New Research Suggests Federal Education Grants Are Working

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At least in California, stimulus money for failing schools appears to be closing the achievement gap. Whether this will amount to long-term growth is yet to be seen.

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A new study found student test scores improved in California's lowest-achieving campuses that implemented aggressive reform measures, suggesting the federal School Improvement Grant program is showing early promise in the Golden State.

The federal SIG dollars -- with more than $4.6 billion awarded nationally since 2009 -- are earmarked for schools ranking in the bottom 5 percent for student achievement in each state. California received over $400 million in SIG funds, the most of any state, and the first-round grant awards went to 82 of its lowest-performing campuses.

Thomas S. Dee, a professor of public policy and economics at the University of Virginia, compared California public schools that were "just eligible" enough to receive the SIG funds with those that were "just ineligible." Both groups shared similar baseline characteristics, including staffing, student demographics and prior achievement. A slim statistical margin separated the campuses that met the eligibility threshold and those that did not make the cut.

For the first year that the state's SIG program was evaluated, a typical low-performing campus closed 23 percent of the achievement gap when it came to meeting the state's performance targets for student test scores, Dee said. The SIG reforms (while by no means an inexpensive approach) also appear to have produced relatively cost-effective improvement, particularly when compared to high-price initiatives such as class size reduction, Dee said.

As was the trend nationally, the majority of California's SIG schools (60 percent) opted for "transformation," the most flexible of the federally approved reform models, which requires significant changes to instructional approaches and professional development. Roughly a third of the state's SIG schools opted for the more aggressive "turnaround" model, which mandates that the principal and at least 50 percent of the staff be replaced. The first-year achievement gains attributed to the SIG-funded reforms were largely concentrated at the "turnaround" campuses, Dee said.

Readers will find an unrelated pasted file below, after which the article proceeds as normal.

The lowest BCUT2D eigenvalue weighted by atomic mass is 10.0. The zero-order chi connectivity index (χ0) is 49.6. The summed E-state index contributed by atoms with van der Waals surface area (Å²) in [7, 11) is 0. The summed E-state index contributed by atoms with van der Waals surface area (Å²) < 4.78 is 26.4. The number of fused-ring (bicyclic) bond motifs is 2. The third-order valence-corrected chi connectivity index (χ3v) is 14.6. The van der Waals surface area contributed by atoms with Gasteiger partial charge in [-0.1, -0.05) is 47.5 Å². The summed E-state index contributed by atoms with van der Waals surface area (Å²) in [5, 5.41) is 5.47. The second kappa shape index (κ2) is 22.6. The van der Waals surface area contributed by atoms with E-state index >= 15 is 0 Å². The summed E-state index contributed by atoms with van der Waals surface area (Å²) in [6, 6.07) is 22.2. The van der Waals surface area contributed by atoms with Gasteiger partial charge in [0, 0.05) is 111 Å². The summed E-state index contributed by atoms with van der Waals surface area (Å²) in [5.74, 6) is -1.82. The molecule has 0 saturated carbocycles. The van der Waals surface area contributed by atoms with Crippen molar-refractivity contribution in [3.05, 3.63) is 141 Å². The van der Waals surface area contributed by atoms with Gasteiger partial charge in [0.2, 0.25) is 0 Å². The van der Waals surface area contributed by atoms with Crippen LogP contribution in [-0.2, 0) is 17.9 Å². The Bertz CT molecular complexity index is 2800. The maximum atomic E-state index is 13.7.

There were significant changes to the schools' learning environments in the wake of receiving the SIG grants. As a result of turnover and new hires, the average level of teacher experience at the SIG schools dropped by two years. The restructuring also meant class sizes also got smaller, with the average ratio dropping by about five students for every one teacher.

Dee said he was surprised to find any measurable effects of the SIG program in its first year.

"My presumption had been that schools sought out this money largely because they were in fiscal crisis," said Dee, who is a research associate with the National Bureau of Economic Research. "I worried that the local buy-in to the required reforms would be poor, and that the implementation would be uneven."

What he found instead "were sizable first-year improvements in school performance as a result of the SIG-funded reforms," Dee said.

Even the SIG program's most ardent supporters, like Education Secretary Arne Duncan, are careful not to give too much weight to results that are based on relatively limited data. Dee recommended similar prudence.

Until there's more information as to whether early gains will turn into long-term growth, as well as how SIG schools are performing nationally, "we have to be cautious about how we judge this historic effort," Dee said. But "the clear inference" is that SIG dollars and whole-school reforms "catalyzed meaningful improvements in California's lowest-achieving schools."

Another factor, as was pointed out by researchers at the Center on Education Policy, is whether states will be able to sustain progress once the federal grants run their course. As Diane Rentner, CEP's deputy director told me in a prior interview, "the fear is the school is going to slide back on any progress that is made. There has to be some thought about how the progress can be sustained. I don't think you can pull out this support all at once and expect the schools to succeed."

Dee made an additional observation worth emphasizing. The SIG program can also be seen as part of a broader debate about whether schools by themselves can reduce inequities in education.

In that context, Dee identified two camps -- the "no excuses" crowd pushing for new leadership and practices, and the "Broader, Bolder" reformers who say a school can't succeed without a comprehensive safety net to address the many socioeconomic challenges that can influence student achievement.

In a sense, Dee said, the SIG schools represent an amalgam of those two central philosophies -- bringing in new leadership and better staff development, as well as funding for wraparound student services.

"That to me is one of the most fascinating aspects to the whole endeavor," he said.

And if that multi-pronged approach turns out to lead to sustainable school improvement in California and beyond, it could end up being a bright point of light in what has been a persistently dark tunnel.


This post also appears at The Educated Reporter, an Atlantic partner site.

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Emily Richmond is the public editor for the National Education Writers Association. She was the education reporter for the Las Vegas Sun from 2002 to 2010, and in 2011 she was Knight-Wallace Fellow at the University of Michigan. She blogs at www.educatedreporter.com.

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